Liberal party 'committed' to fixing women program, has plan Featured

Party gender diversity advocate Senator Linda Reynolds. Party gender diversity advocate Senator Linda Reynolds.

When just 18 of 84 Liberal MPs are female, some kind of plan for gender diversity is welcome.

But just don't mention the 'Q' word: Quotas. The Liberal party don't need them. They'll attack the problem their own way with a ten year plan released to meet its target of 50% female MPs by 2025.

That plan, according to The Australian today, will include mentoring, a 'Male Champions of Change'-style initiative based on the business version, targeting Gen X and Y women, and a very strong commitment from Prime Minister Malcolm Turnbull. Signed off on by the Federal Liberal executive committee on Friday, it will be managed nationally with state committees able to determine their own methods for helping to meet the target.

Liberal Senator Linda Reynolds told The Australian the Party will "Adopt, own, administer and report" on the issue, while the PM said he's "committed to working on genuine organisational change to see this become a reality".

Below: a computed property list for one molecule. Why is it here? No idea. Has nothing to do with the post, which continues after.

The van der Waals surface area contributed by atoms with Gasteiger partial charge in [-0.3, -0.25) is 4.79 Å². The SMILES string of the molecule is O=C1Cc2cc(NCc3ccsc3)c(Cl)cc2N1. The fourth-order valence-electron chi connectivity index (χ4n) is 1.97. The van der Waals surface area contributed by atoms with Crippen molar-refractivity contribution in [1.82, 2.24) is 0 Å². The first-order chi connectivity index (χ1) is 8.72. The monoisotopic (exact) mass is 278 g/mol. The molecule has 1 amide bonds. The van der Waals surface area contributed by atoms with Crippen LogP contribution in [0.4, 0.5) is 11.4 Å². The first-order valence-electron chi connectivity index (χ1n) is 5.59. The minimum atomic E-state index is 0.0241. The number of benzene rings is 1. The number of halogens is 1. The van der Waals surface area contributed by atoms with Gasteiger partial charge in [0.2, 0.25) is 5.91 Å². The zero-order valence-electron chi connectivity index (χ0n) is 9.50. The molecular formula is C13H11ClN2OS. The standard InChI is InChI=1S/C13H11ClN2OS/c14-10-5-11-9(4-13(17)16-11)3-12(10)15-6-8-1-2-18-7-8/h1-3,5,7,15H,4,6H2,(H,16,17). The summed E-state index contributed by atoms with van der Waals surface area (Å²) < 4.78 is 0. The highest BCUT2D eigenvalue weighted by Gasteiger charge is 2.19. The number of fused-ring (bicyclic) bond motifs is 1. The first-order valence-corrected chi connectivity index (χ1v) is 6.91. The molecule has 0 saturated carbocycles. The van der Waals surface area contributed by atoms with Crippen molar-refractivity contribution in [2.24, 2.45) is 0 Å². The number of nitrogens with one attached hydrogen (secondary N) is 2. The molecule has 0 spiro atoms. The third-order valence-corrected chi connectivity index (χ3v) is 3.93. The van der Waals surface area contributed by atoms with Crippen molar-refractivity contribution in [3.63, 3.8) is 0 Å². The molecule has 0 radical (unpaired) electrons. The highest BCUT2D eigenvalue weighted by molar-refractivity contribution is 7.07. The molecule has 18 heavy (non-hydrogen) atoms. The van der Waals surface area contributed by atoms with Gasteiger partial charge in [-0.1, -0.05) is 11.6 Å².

While the enthusiasm is encouraging, the test will ultimately be at an election in the mid 2020s. Can the makeup of the party change so drastically over three election cycles from being so heavily white-male dominated? Seems like a whole lot of men will have to give up their positions of power for the greater party good. As we know, that's not an easy ask.

At the July election the Liberal party went backwards on its proportion of women elected, losing five female MPs. Despite this, the 45th Parliament actually has increased its proportion of women on the previous Parliament, largely thanks to the Labor party which, through a system of quotas, has made serious and sustained progress on getting women MPs elected.

So finally the Liberal party has a plan. While we're yet to see the full details -- and we will let you know when we do -- we only hope for the sake of the sustained relevance of the party that it deploys some serious mechanisms for accountability. Because a future target is great, but a decade could very easily pass without serious change happening.

Angela Priestley

Angela Priestley is the Publisher and founding editor of Women's Agenda. She's an author, journalist and passionate advocate for workplace gender equality and diversity. Her first book is Women Who Seize the Moment.

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